-Karl Rahner, Inspiration in the Bible

Thursday, March 25, 2010

Genesis 3:15 And The Annunciation In The Fathers Of The Church

The following is from my article, The Church Fathers' Marian Interpretation of the Old Testament:

In his Quaestiones in Genesim, that great Spanish composer of Marian literature, St. Isidore of Seville (d. 636) gives a marvelous exegesis of Genesis 3:15:

The seed of the devil is a perverse suggestion; the seed of the woman is the fruit of a good work, by which the perverse suggestion of the devil is resisted. She will tread upon his head, because from the beginning she expels his perverse suggestions from her mind. He will strike at her heel, because until the end he will try to deceive her mind, which he was unable to deceive with his first suggestion. Some have understood the following expression in reference to the Virgin, from whom the Lord was born: "I will put enmity between you and the woman," since it was promised that the Savior was going to be born from her, in order to defeat the enemy and to destroy death, of which the enemy was the author. For they also understand the following as a reference to the fruit of Mary’s womb; namely, Christ: "She will tread upon your head, and you will strike at her heel." This means: You will attack him to kill him, but he (Christ), after you have been defeated, will rise again and tread upon your head which is death (19).

We see here in this exegesis the intimate union between the woman and her seed. Mary’s fiat at the Annunciation leads to the birth of the Savior, the one who "will rise again and tread upon … death." Mary’s fiat wasn’t just a "yes" to the Annunciation, but rather also a "yes" to the death of her Son on the Cross, where Mary would also be crucified spiritually and a sword would pierce her heart as well. The Church Fathers, in seeing Mary as the "woman" of Genesis 3:15, unearth the seed for the doctrine of Mary as Co-redemptrix and Mediatrix of All Graces. Co-redemptrix because she actively participates in the crushing of Satan’s head, and Mediatrix of All Graces because she mediated Christ into the world, who is the source of all grace. Nobody sums this doctrine up in relation to Genesis 3:15 better than that great master of Scripture, St. Jerome when he states: "Death came through Eve; life through Mary" (20).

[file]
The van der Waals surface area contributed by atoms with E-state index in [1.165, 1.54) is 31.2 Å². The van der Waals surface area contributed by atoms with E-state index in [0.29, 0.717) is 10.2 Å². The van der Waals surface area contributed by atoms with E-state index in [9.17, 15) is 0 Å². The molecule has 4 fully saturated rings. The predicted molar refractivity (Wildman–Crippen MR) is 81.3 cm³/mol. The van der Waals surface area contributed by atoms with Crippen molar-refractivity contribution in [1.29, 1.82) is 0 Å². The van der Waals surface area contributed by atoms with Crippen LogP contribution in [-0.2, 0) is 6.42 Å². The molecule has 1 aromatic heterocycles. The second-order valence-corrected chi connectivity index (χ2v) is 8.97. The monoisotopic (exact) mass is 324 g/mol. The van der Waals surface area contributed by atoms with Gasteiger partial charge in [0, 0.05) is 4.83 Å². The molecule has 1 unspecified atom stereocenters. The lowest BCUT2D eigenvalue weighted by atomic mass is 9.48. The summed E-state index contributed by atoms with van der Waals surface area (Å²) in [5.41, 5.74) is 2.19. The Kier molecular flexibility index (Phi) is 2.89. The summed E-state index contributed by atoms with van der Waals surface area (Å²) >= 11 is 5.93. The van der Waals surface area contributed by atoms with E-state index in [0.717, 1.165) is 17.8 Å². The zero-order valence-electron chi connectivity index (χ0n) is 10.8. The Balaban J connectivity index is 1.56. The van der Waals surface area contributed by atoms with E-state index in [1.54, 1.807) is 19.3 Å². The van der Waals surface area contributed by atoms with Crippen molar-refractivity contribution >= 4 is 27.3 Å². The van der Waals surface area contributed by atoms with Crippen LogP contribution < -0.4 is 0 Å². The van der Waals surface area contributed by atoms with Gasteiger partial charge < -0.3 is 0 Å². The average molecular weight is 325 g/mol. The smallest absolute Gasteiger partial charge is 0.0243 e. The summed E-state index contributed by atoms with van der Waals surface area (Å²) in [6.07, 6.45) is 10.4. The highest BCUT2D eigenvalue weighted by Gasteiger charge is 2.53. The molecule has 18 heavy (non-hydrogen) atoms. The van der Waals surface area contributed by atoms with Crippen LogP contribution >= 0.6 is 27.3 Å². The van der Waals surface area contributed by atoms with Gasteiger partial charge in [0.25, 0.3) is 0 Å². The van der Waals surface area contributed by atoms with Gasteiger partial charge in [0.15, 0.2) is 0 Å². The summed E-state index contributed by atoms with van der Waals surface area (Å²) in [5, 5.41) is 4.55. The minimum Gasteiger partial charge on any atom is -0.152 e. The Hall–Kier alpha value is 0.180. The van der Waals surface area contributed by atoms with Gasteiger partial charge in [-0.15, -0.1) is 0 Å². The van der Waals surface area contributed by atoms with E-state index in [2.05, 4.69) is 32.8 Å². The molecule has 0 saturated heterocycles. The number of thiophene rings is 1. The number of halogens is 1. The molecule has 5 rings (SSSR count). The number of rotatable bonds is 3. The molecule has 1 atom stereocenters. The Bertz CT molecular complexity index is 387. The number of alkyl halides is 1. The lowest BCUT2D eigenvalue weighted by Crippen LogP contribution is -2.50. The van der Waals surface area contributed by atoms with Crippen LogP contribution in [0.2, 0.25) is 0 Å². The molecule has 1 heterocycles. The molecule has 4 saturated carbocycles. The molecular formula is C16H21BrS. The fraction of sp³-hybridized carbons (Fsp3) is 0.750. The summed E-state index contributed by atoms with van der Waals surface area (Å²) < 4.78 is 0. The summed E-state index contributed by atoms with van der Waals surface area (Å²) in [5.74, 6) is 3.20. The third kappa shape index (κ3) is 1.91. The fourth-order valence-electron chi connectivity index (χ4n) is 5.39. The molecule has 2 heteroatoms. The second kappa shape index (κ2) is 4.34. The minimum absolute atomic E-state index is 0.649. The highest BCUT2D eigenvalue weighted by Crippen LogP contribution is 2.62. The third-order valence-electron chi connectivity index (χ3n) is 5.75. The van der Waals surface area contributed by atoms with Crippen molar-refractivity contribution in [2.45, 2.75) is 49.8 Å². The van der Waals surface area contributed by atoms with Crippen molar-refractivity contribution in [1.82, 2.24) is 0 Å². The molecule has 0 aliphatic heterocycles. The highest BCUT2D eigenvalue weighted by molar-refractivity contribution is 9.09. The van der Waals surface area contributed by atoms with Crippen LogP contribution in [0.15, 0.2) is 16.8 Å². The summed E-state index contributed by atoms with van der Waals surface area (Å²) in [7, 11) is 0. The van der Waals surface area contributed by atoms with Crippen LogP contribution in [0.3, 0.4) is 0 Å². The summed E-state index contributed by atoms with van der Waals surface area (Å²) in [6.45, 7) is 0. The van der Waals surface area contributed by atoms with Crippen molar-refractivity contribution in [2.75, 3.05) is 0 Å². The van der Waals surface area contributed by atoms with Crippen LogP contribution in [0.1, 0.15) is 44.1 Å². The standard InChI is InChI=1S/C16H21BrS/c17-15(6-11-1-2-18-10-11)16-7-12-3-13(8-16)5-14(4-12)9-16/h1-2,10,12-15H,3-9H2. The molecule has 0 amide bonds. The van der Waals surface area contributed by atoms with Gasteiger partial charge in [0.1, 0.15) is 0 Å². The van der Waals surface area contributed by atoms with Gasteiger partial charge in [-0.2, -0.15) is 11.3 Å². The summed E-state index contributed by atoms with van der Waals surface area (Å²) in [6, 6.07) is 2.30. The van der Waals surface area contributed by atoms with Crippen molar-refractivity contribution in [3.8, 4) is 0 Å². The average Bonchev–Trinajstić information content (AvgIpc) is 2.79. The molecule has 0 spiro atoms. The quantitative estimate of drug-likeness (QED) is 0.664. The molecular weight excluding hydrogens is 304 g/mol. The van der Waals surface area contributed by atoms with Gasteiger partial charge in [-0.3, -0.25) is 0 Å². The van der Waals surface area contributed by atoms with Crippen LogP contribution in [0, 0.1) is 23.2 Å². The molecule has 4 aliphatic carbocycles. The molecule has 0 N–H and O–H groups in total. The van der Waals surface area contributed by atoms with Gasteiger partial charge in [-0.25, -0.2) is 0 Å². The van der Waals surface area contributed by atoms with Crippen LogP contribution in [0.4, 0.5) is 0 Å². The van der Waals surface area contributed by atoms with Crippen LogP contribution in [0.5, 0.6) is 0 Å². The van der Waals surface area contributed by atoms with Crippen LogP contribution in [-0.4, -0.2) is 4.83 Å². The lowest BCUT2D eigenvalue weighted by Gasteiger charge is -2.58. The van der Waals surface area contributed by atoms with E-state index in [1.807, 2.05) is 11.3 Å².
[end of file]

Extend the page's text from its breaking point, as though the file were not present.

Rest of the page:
(19) Quaestiones in Genesim 5, 5-7, quoted in Luigi Gambero. Mary and the Fathers of the Church, 378.

(20) Epistle 22, 21, trans. Charles Christopher Mierow, in Ancient Christian Writers, No. 33 (New York, NY: Newman Press, 1963), 154.

Monday, March 22, 2010

Melchizedek In The Targums

“In the Targums (Neofiti I, Ps-Jonathan, Fragmententargum) Melchizedek is further identified with Shem, and thereby given a genealogy. It is noteworthy that though the scroll, the Fragmententargum, and Neofiti I call Melchizedek khn [cohen=priest], the Targums Onqelos and Ps-Jonathan avoid this title. The following paraphrases of Gn 14.18 are found: ‘and the upright king, the king of Jerusalem, that is the Great Shem, brought forth bread and wine; and he was a priest serving in the great priesthood before God Most High’ (Neofiti I, fol. 23 verso 18-24, recto 2). Ps-Jonathan (ed. Ginsburger): ‘and the upright king, that is Shem the son of Noah, the king of Jerusalem, went out before Abram, and brought out bread and wine. And at that time he was serving before God Most High.’ Fragmententargum (ed. Ginsburger, p. 9): ‘And Melchizedek, the king of Jerusalem, who was the Great Shem, was a priest of the Most High; he brought out food and wine, and was standing and serving in the great priesthood before God Most High.’”

-Joseph Fitzmyer, The Genesis Apocryphon of Qumran Cave I

Wednesday, March 17, 2010

Book Review: Saint Patrick

Publisher: Thomas Nelson
ISBN-13: 9781595553058
Format: Trade Paper with French Flaps
Trim Size: 5 x 6.80 x 0.60
Page Count: 192

Saint Patrick: The man, the myth, the legend…..the original “Irish, Catholic and Dangerous”!